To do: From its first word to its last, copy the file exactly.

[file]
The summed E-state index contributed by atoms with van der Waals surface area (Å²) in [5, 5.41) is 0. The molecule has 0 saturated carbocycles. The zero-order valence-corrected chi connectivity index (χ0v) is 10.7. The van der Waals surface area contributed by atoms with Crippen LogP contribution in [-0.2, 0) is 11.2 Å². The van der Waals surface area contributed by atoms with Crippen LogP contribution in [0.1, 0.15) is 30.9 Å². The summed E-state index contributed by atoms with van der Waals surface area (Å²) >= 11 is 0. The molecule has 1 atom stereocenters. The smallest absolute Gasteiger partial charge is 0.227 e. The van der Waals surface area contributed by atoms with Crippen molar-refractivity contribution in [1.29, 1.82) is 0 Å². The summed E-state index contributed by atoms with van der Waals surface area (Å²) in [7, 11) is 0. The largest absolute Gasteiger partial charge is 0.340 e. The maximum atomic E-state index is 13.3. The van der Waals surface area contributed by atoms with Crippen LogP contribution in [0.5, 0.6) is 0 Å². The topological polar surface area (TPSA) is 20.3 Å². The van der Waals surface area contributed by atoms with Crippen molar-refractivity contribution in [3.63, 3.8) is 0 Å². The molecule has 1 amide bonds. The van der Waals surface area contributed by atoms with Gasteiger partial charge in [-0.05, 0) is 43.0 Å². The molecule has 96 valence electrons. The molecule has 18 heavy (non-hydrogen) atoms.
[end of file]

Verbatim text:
The summed E-state index contributed by atoms with van der Waals surface area (Å²) in [5, 5.41) is 0. The molecule has 0 saturated carbocycles. The zero-order valence-corrected chi connectivity index (χ0v) is 10.7. The van der Waals surface area contributed by atoms with Crippen LogP contribution in [-0.2, 0) is 11.2 Å². The van der Waals surface area contributed by atoms with Crippen LogP contribution in [0.1, 0.15) is 30.9 Å². The summed E-state index contributed by atoms with van der Waals surface area (Å²) >= 11 is 0. The molecule has 1 atom stereocenters. The smallest absolute Gasteiger partial charge is 0.227 e. The van der Waals surface area contributed by atoms with Crippen molar-refractivity contribution in [1.29, 1.82) is 0 Å². The summed E-state index contributed by atoms with van der Waals surface area (Å²) in [7, 11) is 0. The largest absolute Gasteiger partial charge is 0.340 e. The maximum atomic E-state index is 13.3. The van der Waals surface area contributed by atoms with Crippen LogP contribution in [0.5, 0.6) is 0 Å². The topological polar surface area (TPSA) is 20.3 Å². The van der Waals surface area contributed by atoms with Crippen molar-refractivity contribution in [3.63, 3.8) is 0 Å². The molecule has 1 amide bonds. The van der Waals surface area contributed by atoms with Gasteiger partial charge in [-0.05, 0) is 43.0 Å². The molecule has 96 valence electrons. The molecule has 18 heavy (non-hydrogen) atoms.